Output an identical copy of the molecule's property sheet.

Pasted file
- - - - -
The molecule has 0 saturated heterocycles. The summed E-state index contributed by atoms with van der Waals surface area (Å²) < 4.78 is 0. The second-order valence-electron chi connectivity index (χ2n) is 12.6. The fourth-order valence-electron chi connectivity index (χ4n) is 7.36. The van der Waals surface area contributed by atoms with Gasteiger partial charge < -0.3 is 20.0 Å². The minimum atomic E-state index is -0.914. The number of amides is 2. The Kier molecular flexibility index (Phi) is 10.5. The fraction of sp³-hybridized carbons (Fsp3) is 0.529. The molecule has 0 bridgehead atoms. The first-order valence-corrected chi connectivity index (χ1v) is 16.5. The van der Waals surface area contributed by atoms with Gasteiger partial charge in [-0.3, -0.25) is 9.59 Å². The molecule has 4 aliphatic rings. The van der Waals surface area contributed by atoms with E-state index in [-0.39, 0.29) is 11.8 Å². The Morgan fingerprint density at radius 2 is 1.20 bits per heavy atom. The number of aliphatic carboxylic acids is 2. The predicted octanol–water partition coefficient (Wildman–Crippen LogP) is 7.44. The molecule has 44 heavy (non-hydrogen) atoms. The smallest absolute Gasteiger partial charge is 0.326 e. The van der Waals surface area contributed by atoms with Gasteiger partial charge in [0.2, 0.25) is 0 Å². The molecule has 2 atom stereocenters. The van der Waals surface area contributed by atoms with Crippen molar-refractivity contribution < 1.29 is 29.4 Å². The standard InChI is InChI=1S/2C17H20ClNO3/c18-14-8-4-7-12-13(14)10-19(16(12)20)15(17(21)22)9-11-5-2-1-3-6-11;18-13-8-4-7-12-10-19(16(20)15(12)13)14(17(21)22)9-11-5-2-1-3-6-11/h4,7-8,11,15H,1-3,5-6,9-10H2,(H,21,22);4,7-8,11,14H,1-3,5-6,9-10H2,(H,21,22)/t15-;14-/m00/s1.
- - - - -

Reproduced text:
The molecule has 0 saturated heterocycles. The summed E-state index contributed by atoms with van der Waals surface area (Å²) < 4.78 is 0. The second-order valence-electron chi connectivity index (χ2n) is 12.6. The fourth-order valence-electron chi connectivity index (χ4n) is 7.36. The van der Waals surface area contributed by atoms with Gasteiger partial charge < -0.3 is 20.0 Å². The minimum atomic E-state index is -0.914. The number of amides is 2. The Kier molecular flexibility index (Phi) is 10.5. The fraction of sp³-hybridized carbons (Fsp3) is 0.529. The molecule has 0 bridgehead atoms. The first-order valence-corrected chi connectivity index (χ1v) is 16.5. The van der Waals surface area contributed by atoms with Gasteiger partial charge in [-0.3, -0.25) is 9.59 Å². The molecule has 4 aliphatic rings. The van der Waals surface area contributed by atoms with E-state index in [-0.39, 0.29) is 11.8 Å². The Morgan fingerprint density at radius 2 is 1.20 bits per heavy atom. The number of aliphatic carboxylic acids is 2. The predicted octanol–water partition coefficient (Wildman–Crippen LogP) is 7.44. The molecule has 44 heavy (non-hydrogen) atoms. The smallest absolute Gasteiger partial charge is 0.326 e. The van der Waals surface area contributed by atoms with Gasteiger partial charge in [0.2, 0.25) is 0 Å². The molecule has 2 atom stereocenters. The van der Waals surface area contributed by atoms with Crippen molar-refractivity contribution < 1.29 is 29.4 Å². The standard InChI is InChI=1S/2C17H20ClNO3/c18-14-8-4-7-12-13(14)10-19(16(12)20)15(17(21)22)9-11-5-2-1-3-6-11;18-13-8-4-7-12-10-19(16(20)15(12)13)14(17(21)22)9-11-5-2-1-3-6-11/h4,7-8,11,15H,1-3,5-6,9-10H2,(H,21,22);4,7-8,11,14H,1-3,5-6,9-10H2,(H,21,22)/t15-;14-/m00/s1.